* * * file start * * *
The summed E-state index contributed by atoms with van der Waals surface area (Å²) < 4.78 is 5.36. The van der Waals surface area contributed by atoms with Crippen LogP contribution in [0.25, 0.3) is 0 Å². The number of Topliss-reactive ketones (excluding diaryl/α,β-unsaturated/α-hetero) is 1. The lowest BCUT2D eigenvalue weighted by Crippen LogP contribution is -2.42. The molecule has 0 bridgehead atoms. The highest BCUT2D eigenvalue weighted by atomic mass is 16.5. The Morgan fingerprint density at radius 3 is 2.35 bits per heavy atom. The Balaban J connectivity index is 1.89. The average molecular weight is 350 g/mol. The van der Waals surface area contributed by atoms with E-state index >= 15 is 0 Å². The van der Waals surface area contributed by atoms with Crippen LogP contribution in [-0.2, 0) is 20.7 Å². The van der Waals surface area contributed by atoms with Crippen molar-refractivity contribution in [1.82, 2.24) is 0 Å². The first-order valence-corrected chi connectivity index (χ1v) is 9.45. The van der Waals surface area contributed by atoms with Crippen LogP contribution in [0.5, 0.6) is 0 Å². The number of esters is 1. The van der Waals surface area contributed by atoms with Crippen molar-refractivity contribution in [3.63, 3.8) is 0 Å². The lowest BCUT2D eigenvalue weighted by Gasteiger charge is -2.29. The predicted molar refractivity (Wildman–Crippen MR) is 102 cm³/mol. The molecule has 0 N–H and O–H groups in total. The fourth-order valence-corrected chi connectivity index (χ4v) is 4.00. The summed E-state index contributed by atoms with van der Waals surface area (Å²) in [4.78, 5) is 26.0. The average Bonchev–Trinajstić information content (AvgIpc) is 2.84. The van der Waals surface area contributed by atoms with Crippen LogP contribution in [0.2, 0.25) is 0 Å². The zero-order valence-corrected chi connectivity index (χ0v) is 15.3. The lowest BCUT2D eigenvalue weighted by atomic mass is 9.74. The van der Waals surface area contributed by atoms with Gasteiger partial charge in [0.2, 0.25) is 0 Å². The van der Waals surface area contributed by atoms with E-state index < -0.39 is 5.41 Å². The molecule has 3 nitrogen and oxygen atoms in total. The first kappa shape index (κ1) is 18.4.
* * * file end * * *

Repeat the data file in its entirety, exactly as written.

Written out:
The summed E-state index contributed by atoms with van der Waals surface area (Å²) < 4.78 is 5.36. The van der Waals surface area contributed by atoms with Crippen LogP contribution in [0.25, 0.3) is 0 Å². The number of Topliss-reactive ketones (excluding diaryl/α,β-unsaturated/α-hetero) is 1. The lowest BCUT2D eigenvalue weighted by Crippen LogP contribution is -2.42. The molecule has 0 bridgehead atoms. The highest BCUT2D eigenvalue weighted by atomic mass is 16.5. The Morgan fingerprint density at radius 3 is 2.35 bits per heavy atom. The Balaban J connectivity index is 1.89. The average molecular weight is 350 g/mol. The van der Waals surface area contributed by atoms with E-state index >= 15 is 0 Å². The van der Waals surface area contributed by atoms with Crippen LogP contribution in [-0.2, 0) is 20.7 Å². The van der Waals surface area contributed by atoms with Crippen molar-refractivity contribution in [1.82, 2.24) is 0 Å². The first-order valence-corrected chi connectivity index (χ1v) is 9.45. The van der Waals surface area contributed by atoms with Crippen LogP contribution in [0.5, 0.6) is 0 Å². The number of esters is 1. The van der Waals surface area contributed by atoms with Crippen molar-refractivity contribution in [3.63, 3.8) is 0 Å². The lowest BCUT2D eigenvalue weighted by Gasteiger charge is -2.29. The predicted molar refractivity (Wildman–Crippen MR) is 102 cm³/mol. The molecule has 0 N–H and O–H groups in total. The fourth-order valence-corrected chi connectivity index (χ4v) is 4.00. The summed E-state index contributed by atoms with van der Waals surface area (Å²) in [4.78, 5) is 26.0. The average Bonchev–Trinajstić information content (AvgIpc) is 2.84. The van der Waals surface area contributed by atoms with Crippen LogP contribution in [0.2, 0.25) is 0 Å². The zero-order valence-corrected chi connectivity index (χ0v) is 15.3. The lowest BCUT2D eigenvalue weighted by atomic mass is 9.74. The van der Waals surface area contributed by atoms with Gasteiger partial charge in [0.2, 0.25) is 0 Å². The van der Waals surface area contributed by atoms with E-state index < -0.39 is 5.41 Å². The molecule has 3 nitrogen and oxygen atoms in total. The first kappa shape index (κ1) is 18.4.